Every day Poets & Writers Magazine scans the headlines—from publishing reports to academic announcements to literary dispatches—for all the news that creative writers need to know. Here are today's stories:
The end of Moammar Kadafi's rule in Libya also severed his ban on certain books. In a ceremony held Monday at the Royal Palace in Tripoli, the end of the old regime's censorship was commemorated. "Tables were piled high with once-banned books as political hopefuls, returning expats and intellectuals gathered to celebrate the unbanning." (Los Angeles Times)
In the continuing saga over the Occupy Wall Street library, last night newly-donated books were confiscated by the New York Police Department. (GalleyCat)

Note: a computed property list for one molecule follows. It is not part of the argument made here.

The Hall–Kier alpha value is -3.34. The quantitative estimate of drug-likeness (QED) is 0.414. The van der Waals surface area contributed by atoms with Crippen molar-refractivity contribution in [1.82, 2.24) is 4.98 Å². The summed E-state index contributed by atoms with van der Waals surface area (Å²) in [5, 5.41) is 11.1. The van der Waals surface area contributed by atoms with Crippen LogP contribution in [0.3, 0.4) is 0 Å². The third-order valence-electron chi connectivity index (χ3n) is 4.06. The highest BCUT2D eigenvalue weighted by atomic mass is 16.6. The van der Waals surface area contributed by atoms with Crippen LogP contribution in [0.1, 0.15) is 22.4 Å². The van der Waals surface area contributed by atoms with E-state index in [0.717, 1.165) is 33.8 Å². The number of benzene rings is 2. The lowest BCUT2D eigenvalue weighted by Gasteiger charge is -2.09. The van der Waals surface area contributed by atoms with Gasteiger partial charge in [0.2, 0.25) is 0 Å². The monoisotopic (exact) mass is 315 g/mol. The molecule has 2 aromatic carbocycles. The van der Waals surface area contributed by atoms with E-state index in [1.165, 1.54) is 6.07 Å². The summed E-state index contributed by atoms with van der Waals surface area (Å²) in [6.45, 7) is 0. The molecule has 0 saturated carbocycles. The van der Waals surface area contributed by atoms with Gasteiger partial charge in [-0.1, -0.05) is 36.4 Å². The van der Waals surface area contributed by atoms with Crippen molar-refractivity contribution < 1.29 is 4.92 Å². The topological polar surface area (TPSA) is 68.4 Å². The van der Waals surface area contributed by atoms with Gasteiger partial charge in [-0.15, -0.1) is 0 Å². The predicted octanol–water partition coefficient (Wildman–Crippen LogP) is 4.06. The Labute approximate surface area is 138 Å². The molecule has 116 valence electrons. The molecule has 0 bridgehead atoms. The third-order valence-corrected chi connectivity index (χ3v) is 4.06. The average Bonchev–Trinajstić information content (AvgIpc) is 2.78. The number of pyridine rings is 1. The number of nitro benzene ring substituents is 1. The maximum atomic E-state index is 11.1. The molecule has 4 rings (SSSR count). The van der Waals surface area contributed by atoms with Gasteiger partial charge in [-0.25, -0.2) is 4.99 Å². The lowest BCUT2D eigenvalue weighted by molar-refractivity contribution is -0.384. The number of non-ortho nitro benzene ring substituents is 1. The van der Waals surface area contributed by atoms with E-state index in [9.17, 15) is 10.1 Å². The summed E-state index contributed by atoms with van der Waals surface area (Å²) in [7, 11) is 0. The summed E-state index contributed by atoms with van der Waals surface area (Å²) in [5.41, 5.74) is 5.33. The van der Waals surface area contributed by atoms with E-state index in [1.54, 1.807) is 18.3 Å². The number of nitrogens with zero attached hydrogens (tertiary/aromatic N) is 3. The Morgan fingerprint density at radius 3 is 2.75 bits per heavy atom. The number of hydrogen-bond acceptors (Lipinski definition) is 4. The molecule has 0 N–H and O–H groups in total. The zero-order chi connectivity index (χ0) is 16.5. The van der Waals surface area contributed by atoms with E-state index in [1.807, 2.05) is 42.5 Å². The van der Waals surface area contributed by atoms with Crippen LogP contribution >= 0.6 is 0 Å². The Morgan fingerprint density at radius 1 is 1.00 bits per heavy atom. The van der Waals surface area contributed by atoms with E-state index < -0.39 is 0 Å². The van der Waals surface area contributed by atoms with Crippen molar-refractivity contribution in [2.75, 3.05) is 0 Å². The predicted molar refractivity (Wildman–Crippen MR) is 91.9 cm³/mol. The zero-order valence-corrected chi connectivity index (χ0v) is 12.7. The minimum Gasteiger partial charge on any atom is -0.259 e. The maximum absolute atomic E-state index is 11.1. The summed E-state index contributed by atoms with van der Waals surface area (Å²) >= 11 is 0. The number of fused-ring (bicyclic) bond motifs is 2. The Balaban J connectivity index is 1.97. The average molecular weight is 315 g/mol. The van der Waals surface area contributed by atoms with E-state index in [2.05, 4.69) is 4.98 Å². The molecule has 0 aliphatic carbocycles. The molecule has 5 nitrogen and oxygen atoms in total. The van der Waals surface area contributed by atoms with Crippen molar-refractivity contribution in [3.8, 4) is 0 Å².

A major publisher has joined the ranks of the self-publishers. Book Country, a subsidiary of Penguin Group, which is owned by Random House, "will offer an array of tools—ranging from professional e-book conversion to a cover creator—to help a writer make their work available through digital book outlets and print-on-demand services." The fee will be between $99 and $549, plus a percentage of sales revenue. (Wall Street Journal)
Novelist Ann Patchett announced last summer she intended to fill the void created when her favorite bookstore closed in her hometown—yesterday Parnassus Books in Nashville opened for business. (New York Times)
Laura Miller speaks with writer Jonathan Lethem about his new collection, The Ecstasy of Influence, and how success in the literary world can be like being stuck in high school. (Salon)
Author Neil Gaiman has forever secured his place in the cultural firmament. This Sunday, The Sandman creator will appear as an animated character on The Simpsons. (Guardian)
If you're curious how the first edition of The Great Gatsby appeared, Flavorwire has collected some of their favorite first covers of classic novels.